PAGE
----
That is why I believe that his greatest contribution, his great support to the believers was the word. The word was his greatest weapon, his most powerful “weapon”, as we have spoken before. How “martial”! He could use the word, and with it he could inspire and fill people’s hearts.
What were his greatest challenges during his pontificate?
From the beginning, it was clear that “relativism” was the greatest challenge.
Relativism says that you must be against tolerance. You don’t tolerate any other convictions (that is, within Christianity as far as the issue of ecumenism goes — you don’t tolerate other religions and you think little about them). But that’s false. Tolerance is when I accept everyone’s faith and their convictions. It doesn’t mean I devalue my faith. I believe in the faith and have received it to pass it on. It’s quite the opposite! It was relativism. Then we got to the question of faith and reason. This was one of his strengths.
The whole issue of abuse was presented to him unexpectedly and in a very powerful manner. This challenge came in a way that one could not have imagined. He had been a cardinal in this regard, and he was able to answer the first questions, communicate with the USA, and handle the first problems. I was already a member of the Congregation for the Doctrine of the Faith for 2 years. I can recall very clearly how he dealt with this and how he managed to overcome resistance from within. Although it was difficult, he did it very well and displayed a determined and courageous spirit that would be helpful later in his pontificate.
He used to say that there were many important topics but that the most important was his faith in God. That conviction is what shaped his preaching, his papacy, and his ministry: I must proclaim my faith. This is the most important. While others may be able to do other things, the primary goal and main task of the pope are precisely those. He is the first witness and will always be that.
The proclamation God was the central point of his pontificate.
It is exactly, if you allow me to summarize it this way. … The proclamation and justification of the Gospel. God is more than an idea or a thought. God is our goal. Actually, Jesus of Nazareth, who was the center of our faith, was actually incarnated at a time. All we knew from that time was condensed in both the Gospels and the Scriptures, as well as the New Testament. This was his central and ultimate goal in the papal ministry.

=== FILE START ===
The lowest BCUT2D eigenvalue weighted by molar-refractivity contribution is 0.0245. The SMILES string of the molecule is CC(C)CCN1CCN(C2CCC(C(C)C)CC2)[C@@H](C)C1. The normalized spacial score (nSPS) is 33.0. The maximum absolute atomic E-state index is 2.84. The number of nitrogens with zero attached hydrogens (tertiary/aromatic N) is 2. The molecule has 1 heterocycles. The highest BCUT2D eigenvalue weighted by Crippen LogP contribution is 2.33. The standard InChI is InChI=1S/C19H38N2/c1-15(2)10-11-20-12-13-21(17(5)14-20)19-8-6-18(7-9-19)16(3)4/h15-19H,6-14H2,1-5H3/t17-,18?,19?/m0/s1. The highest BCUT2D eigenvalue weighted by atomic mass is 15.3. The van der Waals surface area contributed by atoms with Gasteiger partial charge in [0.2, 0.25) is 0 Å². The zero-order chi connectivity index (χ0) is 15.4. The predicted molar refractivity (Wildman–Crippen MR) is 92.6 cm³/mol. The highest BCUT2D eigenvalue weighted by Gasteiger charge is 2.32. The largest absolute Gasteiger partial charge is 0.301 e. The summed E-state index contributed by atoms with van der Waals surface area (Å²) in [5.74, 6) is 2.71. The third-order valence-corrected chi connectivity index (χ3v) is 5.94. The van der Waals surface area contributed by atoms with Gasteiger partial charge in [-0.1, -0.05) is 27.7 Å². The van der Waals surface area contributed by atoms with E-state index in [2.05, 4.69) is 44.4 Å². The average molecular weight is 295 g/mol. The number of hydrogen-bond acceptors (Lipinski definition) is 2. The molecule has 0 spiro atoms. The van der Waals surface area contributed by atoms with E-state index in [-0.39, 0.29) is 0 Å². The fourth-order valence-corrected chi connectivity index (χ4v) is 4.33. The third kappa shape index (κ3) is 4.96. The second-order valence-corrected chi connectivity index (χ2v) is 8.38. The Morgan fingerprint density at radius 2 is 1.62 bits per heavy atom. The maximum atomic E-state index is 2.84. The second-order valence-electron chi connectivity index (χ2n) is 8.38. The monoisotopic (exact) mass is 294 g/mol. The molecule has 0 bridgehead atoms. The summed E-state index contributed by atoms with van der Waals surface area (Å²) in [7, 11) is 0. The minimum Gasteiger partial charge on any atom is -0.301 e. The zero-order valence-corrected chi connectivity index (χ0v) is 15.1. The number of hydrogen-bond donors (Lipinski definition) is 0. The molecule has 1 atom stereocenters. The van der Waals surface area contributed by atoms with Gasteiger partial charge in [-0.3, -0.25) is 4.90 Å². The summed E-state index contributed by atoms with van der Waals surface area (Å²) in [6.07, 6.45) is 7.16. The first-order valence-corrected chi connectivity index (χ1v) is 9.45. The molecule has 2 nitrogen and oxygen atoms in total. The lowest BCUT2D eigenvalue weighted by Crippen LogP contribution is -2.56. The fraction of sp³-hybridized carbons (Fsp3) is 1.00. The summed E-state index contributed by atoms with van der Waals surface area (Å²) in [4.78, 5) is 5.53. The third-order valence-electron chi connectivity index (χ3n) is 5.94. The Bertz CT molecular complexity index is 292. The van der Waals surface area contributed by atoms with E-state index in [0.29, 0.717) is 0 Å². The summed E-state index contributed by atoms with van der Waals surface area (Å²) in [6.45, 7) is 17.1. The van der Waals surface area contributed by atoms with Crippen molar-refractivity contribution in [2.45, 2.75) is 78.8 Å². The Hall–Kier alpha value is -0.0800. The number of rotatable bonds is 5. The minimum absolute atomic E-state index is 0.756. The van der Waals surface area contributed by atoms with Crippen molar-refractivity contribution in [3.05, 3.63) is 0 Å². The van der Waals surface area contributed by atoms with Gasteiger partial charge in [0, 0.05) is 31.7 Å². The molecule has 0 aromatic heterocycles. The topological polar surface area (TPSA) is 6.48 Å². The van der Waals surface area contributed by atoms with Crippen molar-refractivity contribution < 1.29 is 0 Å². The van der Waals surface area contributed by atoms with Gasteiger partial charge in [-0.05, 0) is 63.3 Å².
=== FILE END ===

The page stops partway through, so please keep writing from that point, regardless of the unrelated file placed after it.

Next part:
Talking about abuse: Pope Benedict was recently mentioned in the report regarding abuse in the Archdioceses of Munich and Freising. These accusations were later denied, but still brought to his attention. How did he respond? What was his reaction to these accusations, especially considering all the effort he had put in to fight abuse?
As a prefect, he was faced with accusations from the USA at the end 1980s and beginning of 1990s. We also mentioned that he stood firm against both internal and external resistance. The same unambiguous and clear stance was taken as a pope. There are many examples.
It was a shock to him when he was accused of handling sexual abuse cases in his time as Archbishop of Munich, Freising (1977-1982).
When asked if he would answer questions about the investigation that examined the management of successions of archbishops from Cardinal [Michael von] Faulhaber up to the actual archbishop, he said yes.
He said, “I’m here, I have nothing to hide.” One could have guessed that he was hiding some kind of secret.
We were asked many questions by them, and he replied to all of them. He was certain he had not done any wrong. He made every detail he could recall; the entire report is his. We made a small mistake in the preparation of our statement. It wasn’t a mistake by Pope Benedict, but an oversight by one of our collaborators. Benedict immediately apologized. He claimed that it was his error, that he had entered the wrong date regarding whether he was present or absent at a meeting.